Recognizing Skill and Good Works

Aodhan Ite an Fhithich aodhan at
Mon Oct 21 22:52:42 PDT 1996

Dia duit!

dennis guy grace  wrote in a message to All:

 dgg> I'm no archer, but I think His Excelency's comments unfairly Straw
 dgg> Dog the matter of recognition.

I'm not at all sure what your are implying by this phrase.  Are you perhaps
mixing "strawman" with "dog in a manger"?

 dgg> True, we don't recognize
 dgg> individual areas within the arts and sciences,

Actually, we do.  The Award of the Sable Thistle is given for skill in a
specific art or craft and the field in designated on the scroll and in the roll
of precedence. A person can receive multiple Thistles, each for a separate
field.  The Thistle carries an Award of Arms, if the recipient does not already
have such.  We just don't have a separate award for each field.

 dgg> but we do recognize
 dgg> fighting skills (an art and a science)

Not armigerously below the Grant level, however (White Scarf and Centurions).

 dgg> and we do recognize service
 dgg> (an art and a science).

AoA: Sable Crane, Sable Comet, King's Glove, Queen's Gauntlet.
GoA: Star of Merit, Court Barony.
Plus all the Baronial Service awards (which carry AoAs).

 dgg> The problem with archery and--sorry to
 dgg> stir these coals--rapier fencing is simply that we never know
 dgg> where to classify either skill.  Rapier skill is an art, a
 dgg> fighting skill, and (through teaching and demonstration) a service
 dgg> related activity.  Archery is further complicated by the
 dgg> differentiation of combat archery from target archery.  Since the
 dgg> areas are so complex, I think we demonstrate both greater
 dgg> consistency and a level of concern for those involved if we treat
 dgg> them with unique solutions.

In what ways is archery more complex than say, period encampments, (any period)
costuming, or weaving, to name just a few crafts of the top of my head? I have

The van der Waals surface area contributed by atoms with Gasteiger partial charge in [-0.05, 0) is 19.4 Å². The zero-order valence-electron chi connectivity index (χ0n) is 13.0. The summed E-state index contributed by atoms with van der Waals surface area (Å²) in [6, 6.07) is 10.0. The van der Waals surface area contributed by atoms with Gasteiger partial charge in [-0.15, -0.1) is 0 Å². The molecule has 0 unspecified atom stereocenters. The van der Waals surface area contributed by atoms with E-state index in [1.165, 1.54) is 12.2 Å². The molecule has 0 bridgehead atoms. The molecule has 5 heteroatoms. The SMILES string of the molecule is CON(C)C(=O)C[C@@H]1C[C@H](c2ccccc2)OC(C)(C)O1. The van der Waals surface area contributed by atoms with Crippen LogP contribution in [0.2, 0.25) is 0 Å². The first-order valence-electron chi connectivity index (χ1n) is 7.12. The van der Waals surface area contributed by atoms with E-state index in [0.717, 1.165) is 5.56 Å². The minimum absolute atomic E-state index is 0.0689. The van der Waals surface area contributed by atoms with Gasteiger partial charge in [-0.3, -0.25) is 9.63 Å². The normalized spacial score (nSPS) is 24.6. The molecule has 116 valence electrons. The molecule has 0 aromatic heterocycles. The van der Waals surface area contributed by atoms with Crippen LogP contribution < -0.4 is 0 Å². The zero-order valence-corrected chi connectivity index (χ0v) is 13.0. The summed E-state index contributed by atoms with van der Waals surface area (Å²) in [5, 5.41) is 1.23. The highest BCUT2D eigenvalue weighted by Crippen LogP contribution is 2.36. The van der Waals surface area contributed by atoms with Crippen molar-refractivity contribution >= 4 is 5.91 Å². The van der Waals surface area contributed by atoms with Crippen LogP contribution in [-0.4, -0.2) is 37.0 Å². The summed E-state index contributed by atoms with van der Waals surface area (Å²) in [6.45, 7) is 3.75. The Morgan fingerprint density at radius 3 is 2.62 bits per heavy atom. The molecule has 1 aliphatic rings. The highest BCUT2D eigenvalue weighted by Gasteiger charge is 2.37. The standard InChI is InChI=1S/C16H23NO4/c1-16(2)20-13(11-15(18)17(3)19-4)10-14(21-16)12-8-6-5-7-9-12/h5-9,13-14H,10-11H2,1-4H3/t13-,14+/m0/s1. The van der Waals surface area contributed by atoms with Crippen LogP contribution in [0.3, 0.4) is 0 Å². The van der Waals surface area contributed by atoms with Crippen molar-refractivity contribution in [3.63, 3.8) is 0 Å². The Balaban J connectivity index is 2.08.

some experience in each of these and each is every bit as complex as (if not
actually more complex than) archery.  Should we not then have separate awards
for each of these crafts?  Are any of the others I listed really any less
complex or less deserving of individual recognition?

 dgg> Awards?  Hell, I'd like to see an
 dgg> archer's equivalent of the White Scarf (which, yes, I think should
 dgg> be a peerage--there, that oughta get me in trouble).

Frankly, I wish we could do away with our peerages - the only one with any real
medieval precedent is Knighthood and we have it on the wrong end of the
spectrum.  And the Grant level is a complete fabrication.

It was rare in the Middle Ages for one to receive recognition (by way of titles
or land) from the Crown; it was *extremely* rare to recieve such recognition
more than once in a lifetime.  Yet, we have a system in which people actually
expect to get such recognition several times over the course of a few years.
>From the records of the last few reigns during which I served as Zodiacus
Herald, the Crowns of Ansteorra have been giving out, on average, over 500
armigerous awards per year.  That's about 10% of the Kingdom being called up
and formally recognized in Court.  Did 10% of England or France ever see their
King in person, much less receive recognition in His Court?

We have too many awards and they are given out too freely.  What we have
resembles, more than anything, the Boy Scout merit badge system. Is it really
necessary to have awards and titles in order to recognize those who have done
well?  Is not public acclaim from the Crown enough?

Baron Aodhan Ite an Fhithich, ML
Dobharchu Herald

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